- Whiteflies are tiny but easily recognized pests of tomato. They look like very small white moths. You'll likely see them fly up from the undersides of leaves in swarms whenever you touch the plant. Whiteflies feed on the sap inside the leaf, causing a white stippling. Hundreds of these tiny white spots can give the leaf a transparent appearance. Eventually, infested leaves will turn yellow or bronze and drop off the plant.
- Controlling whiteflies with insecticides is not easy, as they are highly mobile and occur on the undersides of leaves. A strong jet of water from the hose sprayed on the undersides of leaves on a regular basis can help wash immature whiteflies and eggs off the plant. Vacuuming adults off the plant with a hand-held vacuum can also help. These methods work best if completed in the morning before adults are warm enough to take flight.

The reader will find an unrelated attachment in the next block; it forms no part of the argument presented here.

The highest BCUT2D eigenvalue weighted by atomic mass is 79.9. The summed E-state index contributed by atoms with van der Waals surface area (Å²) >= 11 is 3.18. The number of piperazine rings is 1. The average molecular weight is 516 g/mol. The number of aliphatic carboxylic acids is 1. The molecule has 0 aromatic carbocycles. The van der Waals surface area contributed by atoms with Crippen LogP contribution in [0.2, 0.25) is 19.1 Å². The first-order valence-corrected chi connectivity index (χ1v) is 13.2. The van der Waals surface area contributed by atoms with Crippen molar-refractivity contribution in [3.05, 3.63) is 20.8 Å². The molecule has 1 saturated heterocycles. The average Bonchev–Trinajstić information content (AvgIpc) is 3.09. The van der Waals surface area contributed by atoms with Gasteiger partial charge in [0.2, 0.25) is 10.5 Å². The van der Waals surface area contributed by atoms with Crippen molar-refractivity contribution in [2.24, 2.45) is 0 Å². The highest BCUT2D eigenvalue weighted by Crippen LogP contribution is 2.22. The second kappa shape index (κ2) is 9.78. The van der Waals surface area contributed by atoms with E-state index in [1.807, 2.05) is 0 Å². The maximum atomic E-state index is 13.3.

- Adult leafminers are small black and yellow flies. You may never see their maggots as they feed in between the upper and lower leaf surfaces. As they chew their way through the leaf interior, they leave behind transparent, whitish spots or winding trails. Severe infestations can cause leaves to prematurely drop off the plant.
- Avoid the use of insecticides wherever possible as they can kill the natural predators responsible for the majority of leafminer control. Prune and destroy heavily infested branches. Remove and destroy crop litter at the end of the growing season to reduce overwintering sites. If insecticides are deemed necessary, the University of California recommends products containing the chemical spinosad.